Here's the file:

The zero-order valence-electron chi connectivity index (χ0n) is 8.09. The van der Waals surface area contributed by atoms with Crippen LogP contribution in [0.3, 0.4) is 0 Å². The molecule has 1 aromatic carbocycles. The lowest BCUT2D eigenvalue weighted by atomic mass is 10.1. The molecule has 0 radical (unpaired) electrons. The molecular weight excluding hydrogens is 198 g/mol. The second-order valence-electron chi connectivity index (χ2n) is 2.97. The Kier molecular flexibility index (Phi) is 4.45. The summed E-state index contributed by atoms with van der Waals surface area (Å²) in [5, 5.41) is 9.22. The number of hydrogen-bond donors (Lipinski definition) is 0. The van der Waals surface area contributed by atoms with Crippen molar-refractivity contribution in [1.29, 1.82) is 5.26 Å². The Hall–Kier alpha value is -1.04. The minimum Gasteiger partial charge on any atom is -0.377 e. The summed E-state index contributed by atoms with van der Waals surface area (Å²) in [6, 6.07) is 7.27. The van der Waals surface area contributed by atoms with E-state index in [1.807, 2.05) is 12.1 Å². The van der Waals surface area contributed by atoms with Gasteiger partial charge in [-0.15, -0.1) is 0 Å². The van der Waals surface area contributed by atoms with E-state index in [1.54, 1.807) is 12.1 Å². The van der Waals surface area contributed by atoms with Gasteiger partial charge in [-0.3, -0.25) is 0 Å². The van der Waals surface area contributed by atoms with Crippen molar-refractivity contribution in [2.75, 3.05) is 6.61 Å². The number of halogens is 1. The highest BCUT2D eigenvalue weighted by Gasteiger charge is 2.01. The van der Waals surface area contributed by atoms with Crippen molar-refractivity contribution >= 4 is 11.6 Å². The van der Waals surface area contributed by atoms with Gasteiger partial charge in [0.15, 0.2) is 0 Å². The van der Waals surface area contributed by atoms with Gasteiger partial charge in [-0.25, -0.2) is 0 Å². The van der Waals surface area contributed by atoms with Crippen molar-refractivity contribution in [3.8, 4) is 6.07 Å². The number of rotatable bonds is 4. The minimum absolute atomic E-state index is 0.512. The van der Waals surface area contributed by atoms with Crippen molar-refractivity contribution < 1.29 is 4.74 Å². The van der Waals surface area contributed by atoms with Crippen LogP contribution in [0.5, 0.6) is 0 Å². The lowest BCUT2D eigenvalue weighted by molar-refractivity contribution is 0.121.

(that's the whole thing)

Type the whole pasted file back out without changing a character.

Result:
The zero-order valence-electron chi connectivity index (χ0n) is 8.09. The van der Waals surface area contributed by atoms with Crippen LogP contribution in [0.3, 0.4) is 0 Å². The molecule has 1 aromatic carbocycles. The lowest BCUT2D eigenvalue weighted by atomic mass is 10.1. The molecule has 0 radical (unpaired) electrons. The molecular weight excluding hydrogens is 198 g/mol. The second-order valence-electron chi connectivity index (χ2n) is 2.97. The Kier molecular flexibility index (Phi) is 4.45. The summed E-state index contributed by atoms with van der Waals surface area (Å²) in [5, 5.41) is 9.22. The number of hydrogen-bond donors (Lipinski definition) is 0. The van der Waals surface area contributed by atoms with Crippen molar-refractivity contribution in [1.29, 1.82) is 5.26 Å². The Hall–Kier alpha value is -1.04. The minimum Gasteiger partial charge on any atom is -0.377 e. The summed E-state index contributed by atoms with van der Waals surface area (Å²) in [6, 6.07) is 7.27. The van der Waals surface area contributed by atoms with E-state index in [1.807, 2.05) is 12.1 Å². The van der Waals surface area contributed by atoms with Gasteiger partial charge in [-0.15, -0.1) is 0 Å². The van der Waals surface area contributed by atoms with E-state index in [1.54, 1.807) is 12.1 Å². The van der Waals surface area contributed by atoms with Gasteiger partial charge in [-0.3, -0.25) is 0 Å². The van der Waals surface area contributed by atoms with Crippen molar-refractivity contribution in [2.75, 3.05) is 6.61 Å². The number of halogens is 1. The highest BCUT2D eigenvalue weighted by Gasteiger charge is 2.01. The van der Waals surface area contributed by atoms with Crippen molar-refractivity contribution >= 4 is 11.6 Å². The van der Waals surface area contributed by atoms with Gasteiger partial charge in [0.15, 0.2) is 0 Å². The van der Waals surface area contributed by atoms with Gasteiger partial charge in [-0.25, -0.2) is 0 Å². The van der Waals surface area contributed by atoms with Crippen molar-refractivity contribution in [3.8, 4) is 6.07 Å². The number of rotatable bonds is 4. The minimum absolute atomic E-state index is 0.512. The van der Waals surface area contributed by atoms with Crippen molar-refractivity contribution < 1.29 is 4.74 Å². The van der Waals surface area contributed by atoms with Crippen LogP contribution in [0.5, 0.6) is 0 Å². The lowest BCUT2D eigenvalue weighted by molar-refractivity contribution is 0.121.